This is a faithful saying, and these things I want you to affirm constantly, that those who have believed in God should be careful to maintain good works. These things are good and profitable to men. (Titus 3:8)
Some people like to claim that the Bible contradicts itself. Most of these claims are fairly silly, and can be dealt with easily. Some are a more involved, and take some effort to understand. Titus 3:8 speaks to one of these “more involved” matters.
The claimed contradiction is between Paul and James. The Apostle Paul was one of the champions of salvation by grace alone, through faith alone. The Apostle James emphasized the necessity of good works and a life that honors God.
If you took a single verse from James and a single verse from Paul and set them against each other, you might think there is a contradiction.
Then we read what Paul wrote here in Titus 3:8: those who have believed in God should be careful to maintain good works. You might say that with that statement, Paul summarized the entire theme of the book of James!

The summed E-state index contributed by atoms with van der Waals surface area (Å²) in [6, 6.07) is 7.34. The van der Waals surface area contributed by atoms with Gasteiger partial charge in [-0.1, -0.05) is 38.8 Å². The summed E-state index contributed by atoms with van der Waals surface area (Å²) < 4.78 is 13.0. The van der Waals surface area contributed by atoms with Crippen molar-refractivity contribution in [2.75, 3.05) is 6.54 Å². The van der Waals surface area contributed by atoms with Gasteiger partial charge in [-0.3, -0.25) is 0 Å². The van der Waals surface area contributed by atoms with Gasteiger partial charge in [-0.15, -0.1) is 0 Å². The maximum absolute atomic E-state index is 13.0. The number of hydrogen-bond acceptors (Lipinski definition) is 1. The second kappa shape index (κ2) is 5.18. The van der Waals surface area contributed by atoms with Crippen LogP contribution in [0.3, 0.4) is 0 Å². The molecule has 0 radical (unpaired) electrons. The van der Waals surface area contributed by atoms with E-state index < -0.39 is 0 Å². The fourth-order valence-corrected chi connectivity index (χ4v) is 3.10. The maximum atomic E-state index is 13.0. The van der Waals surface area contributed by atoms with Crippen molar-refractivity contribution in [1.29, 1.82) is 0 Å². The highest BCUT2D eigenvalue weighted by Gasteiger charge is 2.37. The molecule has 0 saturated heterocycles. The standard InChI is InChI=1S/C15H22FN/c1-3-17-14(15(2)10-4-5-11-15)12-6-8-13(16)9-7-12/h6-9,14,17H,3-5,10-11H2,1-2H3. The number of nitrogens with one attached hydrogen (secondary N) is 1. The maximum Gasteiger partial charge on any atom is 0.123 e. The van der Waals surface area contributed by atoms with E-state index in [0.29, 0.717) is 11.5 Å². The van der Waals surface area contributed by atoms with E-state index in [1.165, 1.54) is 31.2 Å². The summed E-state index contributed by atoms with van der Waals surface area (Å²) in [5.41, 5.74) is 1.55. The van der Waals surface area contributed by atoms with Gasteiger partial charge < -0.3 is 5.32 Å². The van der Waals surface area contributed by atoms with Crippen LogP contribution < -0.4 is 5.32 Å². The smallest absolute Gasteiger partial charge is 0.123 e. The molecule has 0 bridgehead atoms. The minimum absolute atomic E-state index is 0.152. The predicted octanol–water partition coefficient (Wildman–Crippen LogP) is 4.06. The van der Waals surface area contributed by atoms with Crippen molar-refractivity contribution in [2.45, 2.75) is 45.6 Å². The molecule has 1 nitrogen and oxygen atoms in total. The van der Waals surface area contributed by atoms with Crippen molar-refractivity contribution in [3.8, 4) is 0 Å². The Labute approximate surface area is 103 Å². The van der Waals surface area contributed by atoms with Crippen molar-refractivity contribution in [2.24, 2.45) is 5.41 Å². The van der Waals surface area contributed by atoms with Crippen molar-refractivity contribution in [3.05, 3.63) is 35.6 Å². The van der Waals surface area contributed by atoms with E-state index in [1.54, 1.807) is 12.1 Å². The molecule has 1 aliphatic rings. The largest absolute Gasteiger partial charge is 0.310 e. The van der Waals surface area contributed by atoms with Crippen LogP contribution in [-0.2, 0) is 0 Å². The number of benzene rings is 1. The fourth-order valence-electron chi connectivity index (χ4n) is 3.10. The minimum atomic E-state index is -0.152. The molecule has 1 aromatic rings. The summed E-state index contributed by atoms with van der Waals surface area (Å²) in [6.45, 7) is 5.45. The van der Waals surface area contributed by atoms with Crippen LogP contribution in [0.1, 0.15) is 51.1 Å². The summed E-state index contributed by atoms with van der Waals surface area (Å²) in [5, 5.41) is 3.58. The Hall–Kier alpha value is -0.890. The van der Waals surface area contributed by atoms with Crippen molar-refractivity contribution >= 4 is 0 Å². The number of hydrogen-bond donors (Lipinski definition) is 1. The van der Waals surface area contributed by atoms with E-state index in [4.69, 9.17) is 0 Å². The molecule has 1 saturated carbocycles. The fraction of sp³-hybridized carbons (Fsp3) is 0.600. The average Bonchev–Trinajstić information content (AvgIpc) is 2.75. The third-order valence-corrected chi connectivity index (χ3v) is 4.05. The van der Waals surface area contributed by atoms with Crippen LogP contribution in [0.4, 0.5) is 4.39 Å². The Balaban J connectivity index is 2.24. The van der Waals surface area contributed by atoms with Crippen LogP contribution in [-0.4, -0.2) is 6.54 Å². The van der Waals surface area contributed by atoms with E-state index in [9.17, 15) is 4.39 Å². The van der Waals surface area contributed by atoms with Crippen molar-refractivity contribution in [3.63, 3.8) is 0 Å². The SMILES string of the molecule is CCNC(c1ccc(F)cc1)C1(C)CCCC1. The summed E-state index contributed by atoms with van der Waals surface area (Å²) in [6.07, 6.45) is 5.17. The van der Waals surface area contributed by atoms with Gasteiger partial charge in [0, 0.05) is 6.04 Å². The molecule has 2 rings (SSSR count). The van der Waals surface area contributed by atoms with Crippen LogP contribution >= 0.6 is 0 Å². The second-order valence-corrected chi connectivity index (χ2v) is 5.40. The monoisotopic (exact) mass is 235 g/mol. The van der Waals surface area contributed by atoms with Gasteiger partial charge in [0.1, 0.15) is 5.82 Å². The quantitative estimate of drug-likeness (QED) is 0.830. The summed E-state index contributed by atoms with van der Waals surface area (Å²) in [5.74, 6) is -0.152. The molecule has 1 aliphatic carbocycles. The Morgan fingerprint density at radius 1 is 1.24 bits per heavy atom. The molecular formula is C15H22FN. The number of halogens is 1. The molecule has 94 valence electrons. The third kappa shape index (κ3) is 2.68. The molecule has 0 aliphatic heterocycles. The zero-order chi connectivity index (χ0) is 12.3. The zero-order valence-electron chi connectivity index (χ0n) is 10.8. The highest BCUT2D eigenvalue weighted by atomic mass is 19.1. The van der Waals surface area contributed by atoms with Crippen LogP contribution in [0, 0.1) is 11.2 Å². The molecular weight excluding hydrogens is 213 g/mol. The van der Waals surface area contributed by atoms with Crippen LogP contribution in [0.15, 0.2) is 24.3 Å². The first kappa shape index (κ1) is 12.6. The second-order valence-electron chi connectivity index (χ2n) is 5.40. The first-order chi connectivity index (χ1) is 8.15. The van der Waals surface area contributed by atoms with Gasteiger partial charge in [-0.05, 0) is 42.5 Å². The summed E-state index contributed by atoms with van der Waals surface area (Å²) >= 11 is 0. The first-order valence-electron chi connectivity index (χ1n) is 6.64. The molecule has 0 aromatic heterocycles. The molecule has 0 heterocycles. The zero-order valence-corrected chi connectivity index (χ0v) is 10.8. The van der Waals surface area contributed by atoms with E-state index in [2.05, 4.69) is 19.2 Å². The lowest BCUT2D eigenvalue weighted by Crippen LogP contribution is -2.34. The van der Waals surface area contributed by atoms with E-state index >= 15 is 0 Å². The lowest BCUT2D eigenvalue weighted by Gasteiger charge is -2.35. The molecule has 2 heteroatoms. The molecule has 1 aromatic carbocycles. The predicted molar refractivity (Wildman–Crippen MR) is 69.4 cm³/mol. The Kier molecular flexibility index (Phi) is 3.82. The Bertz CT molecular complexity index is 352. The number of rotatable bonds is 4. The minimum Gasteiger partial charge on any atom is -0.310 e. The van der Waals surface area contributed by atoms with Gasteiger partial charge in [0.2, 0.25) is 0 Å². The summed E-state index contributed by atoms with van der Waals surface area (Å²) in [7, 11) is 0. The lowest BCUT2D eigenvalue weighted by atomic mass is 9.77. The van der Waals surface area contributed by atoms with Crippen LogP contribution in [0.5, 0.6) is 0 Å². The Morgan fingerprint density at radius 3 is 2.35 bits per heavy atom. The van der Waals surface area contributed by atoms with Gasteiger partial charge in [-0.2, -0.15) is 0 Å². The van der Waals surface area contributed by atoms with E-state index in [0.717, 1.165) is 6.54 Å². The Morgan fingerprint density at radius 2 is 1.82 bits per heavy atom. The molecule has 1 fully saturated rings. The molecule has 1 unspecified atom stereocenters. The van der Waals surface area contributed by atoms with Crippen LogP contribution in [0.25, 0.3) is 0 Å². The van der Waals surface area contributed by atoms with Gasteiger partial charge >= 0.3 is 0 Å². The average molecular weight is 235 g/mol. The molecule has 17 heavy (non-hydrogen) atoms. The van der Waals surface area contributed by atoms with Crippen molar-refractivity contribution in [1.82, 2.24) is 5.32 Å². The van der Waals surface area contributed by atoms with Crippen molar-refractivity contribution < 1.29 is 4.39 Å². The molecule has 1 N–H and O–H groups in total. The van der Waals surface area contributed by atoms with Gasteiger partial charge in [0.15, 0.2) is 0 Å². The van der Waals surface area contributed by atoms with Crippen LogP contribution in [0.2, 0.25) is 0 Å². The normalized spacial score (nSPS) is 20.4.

Both Are Right
Paul definitely believed in good works, and that Christians should maintain them. In fact, he wanted Titus to affirm constantly this truth. It was a faithful saying. Paul would never say, “Just have faith, give no concern to good works.” Paul knew just as James wrote, that good works are an important part of the Christian life.
Yet, good works are not the reason why we are right with God. We are right with God because of who Jesus is and what He did for us on the cross. What Paul and James want us to know is that if you are made right with God, it will show in good works. We are saved by grace through faith, but it is a living faith – the faith that saves will do something, and many good things for God, His people, and a needy world.
To put it another way, faith alone saves, but the faith that saves is not alone. We must never put the cart of works before the horse of grace.
Ask God for wisdom about your own life. Do you maintain good works? Are you good for something in the here-and-now, or are you good for nothing?